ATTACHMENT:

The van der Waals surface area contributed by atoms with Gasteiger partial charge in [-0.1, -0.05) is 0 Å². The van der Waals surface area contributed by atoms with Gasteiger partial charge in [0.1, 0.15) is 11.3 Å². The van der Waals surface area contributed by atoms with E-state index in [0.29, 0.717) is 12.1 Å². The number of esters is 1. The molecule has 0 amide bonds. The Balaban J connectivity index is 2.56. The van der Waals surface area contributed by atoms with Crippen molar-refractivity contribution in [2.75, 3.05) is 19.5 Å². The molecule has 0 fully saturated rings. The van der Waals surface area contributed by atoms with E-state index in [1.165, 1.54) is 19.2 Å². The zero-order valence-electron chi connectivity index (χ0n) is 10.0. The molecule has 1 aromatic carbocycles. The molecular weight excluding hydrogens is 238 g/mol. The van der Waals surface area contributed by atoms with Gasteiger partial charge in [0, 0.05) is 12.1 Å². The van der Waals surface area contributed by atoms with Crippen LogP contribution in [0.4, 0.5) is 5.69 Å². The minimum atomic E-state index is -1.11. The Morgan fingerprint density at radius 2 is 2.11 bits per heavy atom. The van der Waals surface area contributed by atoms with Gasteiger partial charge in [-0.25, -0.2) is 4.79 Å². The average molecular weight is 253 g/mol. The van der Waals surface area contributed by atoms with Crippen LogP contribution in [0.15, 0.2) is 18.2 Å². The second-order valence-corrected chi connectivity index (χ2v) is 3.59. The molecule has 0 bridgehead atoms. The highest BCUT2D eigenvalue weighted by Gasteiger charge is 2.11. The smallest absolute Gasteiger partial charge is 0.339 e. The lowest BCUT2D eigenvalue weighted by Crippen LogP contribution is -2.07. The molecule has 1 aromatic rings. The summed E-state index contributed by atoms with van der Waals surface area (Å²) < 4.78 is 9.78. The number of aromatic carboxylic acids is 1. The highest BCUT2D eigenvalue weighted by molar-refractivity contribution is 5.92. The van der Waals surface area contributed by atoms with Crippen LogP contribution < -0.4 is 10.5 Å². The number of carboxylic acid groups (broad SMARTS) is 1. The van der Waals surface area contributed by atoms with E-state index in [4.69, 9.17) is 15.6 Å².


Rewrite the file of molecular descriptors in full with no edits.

The van der Waals surface area contributed by atoms with Gasteiger partial charge in [-0.1, -0.05) is 0 Å². The van der Waals surface area contributed by atoms with Gasteiger partial charge in [0.1, 0.15) is 11.3 Å². The van der Waals surface area contributed by atoms with E-state index in [0.29, 0.717) is 12.1 Å². The number of esters is 1. The molecule has 0 amide bonds. The Balaban J connectivity index is 2.56. The van der Waals surface area contributed by atoms with Crippen molar-refractivity contribution in [2.75, 3.05) is 19.5 Å². The molecule has 0 fully saturated rings. The van der Waals surface area contributed by atoms with E-state index in [1.165, 1.54) is 19.2 Å². The zero-order valence-electron chi connectivity index (χ0n) is 10.0. The molecule has 1 aromatic carbocycles. The molecular weight excluding hydrogens is 238 g/mol. The van der Waals surface area contributed by atoms with Gasteiger partial charge in [0, 0.05) is 12.1 Å². The van der Waals surface area contributed by atoms with Crippen LogP contribution in [0.4, 0.5) is 5.69 Å². The minimum atomic E-state index is -1.11. The Morgan fingerprint density at radius 2 is 2.11 bits per heavy atom. The van der Waals surface area contributed by atoms with Gasteiger partial charge in [-0.25, -0.2) is 4.79 Å². The average molecular weight is 253 g/mol. The van der Waals surface area contributed by atoms with Crippen LogP contribution in [0.15, 0.2) is 18.2 Å². The second-order valence-corrected chi connectivity index (χ2v) is 3.59. The molecule has 0 bridgehead atoms. The highest BCUT2D eigenvalue weighted by Gasteiger charge is 2.11. The smallest absolute Gasteiger partial charge is 0.339 e. The lowest BCUT2D eigenvalue weighted by Crippen LogP contribution is -2.07. The molecule has 1 aromatic rings. The summed E-state index contributed by atoms with van der Waals surface area (Å²) < 4.78 is 9.78. The number of aromatic carboxylic acids is 1. The highest BCUT2D eigenvalue weighted by molar-refractivity contribution is 5.92. The van der Waals surface area contributed by atoms with Crippen LogP contribution < -0.4 is 10.5 Å². The number of carboxylic acid groups (broad SMARTS) is 1. The van der Waals surface area contributed by atoms with E-state index in [4.69, 9.17) is 15.6 Å².